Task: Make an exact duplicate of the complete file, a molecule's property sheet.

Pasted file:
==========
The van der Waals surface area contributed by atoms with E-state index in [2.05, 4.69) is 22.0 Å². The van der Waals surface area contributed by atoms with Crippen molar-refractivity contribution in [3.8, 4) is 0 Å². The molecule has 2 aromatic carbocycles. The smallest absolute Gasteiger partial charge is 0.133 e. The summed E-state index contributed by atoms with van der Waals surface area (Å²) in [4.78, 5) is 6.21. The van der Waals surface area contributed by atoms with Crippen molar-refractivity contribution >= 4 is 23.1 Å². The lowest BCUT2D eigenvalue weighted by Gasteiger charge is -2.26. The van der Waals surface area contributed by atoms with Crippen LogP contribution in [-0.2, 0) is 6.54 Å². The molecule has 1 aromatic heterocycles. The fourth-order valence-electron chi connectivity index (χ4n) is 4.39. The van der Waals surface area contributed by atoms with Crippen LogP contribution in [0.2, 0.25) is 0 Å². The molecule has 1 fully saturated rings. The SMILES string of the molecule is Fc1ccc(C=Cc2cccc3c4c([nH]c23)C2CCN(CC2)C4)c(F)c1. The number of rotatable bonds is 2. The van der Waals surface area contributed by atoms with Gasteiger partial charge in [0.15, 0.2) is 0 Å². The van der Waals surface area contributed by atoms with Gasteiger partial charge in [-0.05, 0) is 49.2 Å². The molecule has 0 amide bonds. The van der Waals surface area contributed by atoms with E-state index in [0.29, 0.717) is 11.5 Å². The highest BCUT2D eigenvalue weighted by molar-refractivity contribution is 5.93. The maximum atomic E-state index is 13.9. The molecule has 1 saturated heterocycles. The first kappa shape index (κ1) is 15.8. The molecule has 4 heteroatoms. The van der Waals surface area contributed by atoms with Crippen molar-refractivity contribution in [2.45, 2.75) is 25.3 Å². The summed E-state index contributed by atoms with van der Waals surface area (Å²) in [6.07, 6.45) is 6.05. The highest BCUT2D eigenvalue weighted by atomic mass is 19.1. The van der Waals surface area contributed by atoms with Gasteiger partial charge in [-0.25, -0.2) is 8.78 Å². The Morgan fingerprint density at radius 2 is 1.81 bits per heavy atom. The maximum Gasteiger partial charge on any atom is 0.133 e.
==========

The van der Waals surface area contributed by atoms with E-state index in [2.05, 4.69) is 22.0 Å². The van der Waals surface area contributed by atoms with Crippen molar-refractivity contribution in [3.8, 4) is 0 Å². The molecule has 2 aromatic carbocycles. The smallest absolute Gasteiger partial charge is 0.133 e. The summed E-state index contributed by atoms with van der Waals surface area (Å²) in [4.78, 5) is 6.21. The van der Waals surface area contributed by atoms with Crippen molar-refractivity contribution >= 4 is 23.1 Å². The lowest BCUT2D eigenvalue weighted by Gasteiger charge is -2.26. The van der Waals surface area contributed by atoms with Crippen LogP contribution in [-0.2, 0) is 6.54 Å². The molecule has 1 aromatic heterocycles. The fourth-order valence-electron chi connectivity index (χ4n) is 4.39. The van der Waals surface area contributed by atoms with Crippen LogP contribution in [0.2, 0.25) is 0 Å². The molecule has 1 fully saturated rings. The SMILES string of the molecule is Fc1ccc(C=Cc2cccc3c4c([nH]c23)C2CCN(CC2)C4)c(F)c1. The number of rotatable bonds is 2. The van der Waals surface area contributed by atoms with Gasteiger partial charge in [0.15, 0.2) is 0 Å². The van der Waals surface area contributed by atoms with Gasteiger partial charge in [-0.05, 0) is 49.2 Å². The molecule has 0 amide bonds. The van der Waals surface area contributed by atoms with E-state index in [0.29, 0.717) is 11.5 Å². The highest BCUT2D eigenvalue weighted by molar-refractivity contribution is 5.93. The maximum atomic E-state index is 13.9. The molecule has 1 saturated heterocycles. The first kappa shape index (κ1) is 15.8. The molecule has 4 heteroatoms. The van der Waals surface area contributed by atoms with Crippen molar-refractivity contribution in [2.45, 2.75) is 25.3 Å². The summed E-state index contributed by atoms with van der Waals surface area (Å²) in [6.07, 6.45) is 6.05. The highest BCUT2D eigenvalue weighted by atomic mass is 19.1. The van der Waals surface area contributed by atoms with Gasteiger partial charge in [-0.25, -0.2) is 8.78 Å². The Morgan fingerprint density at radius 2 is 1.81 bits per heavy atom. The maximum Gasteiger partial charge on any atom is 0.133 e.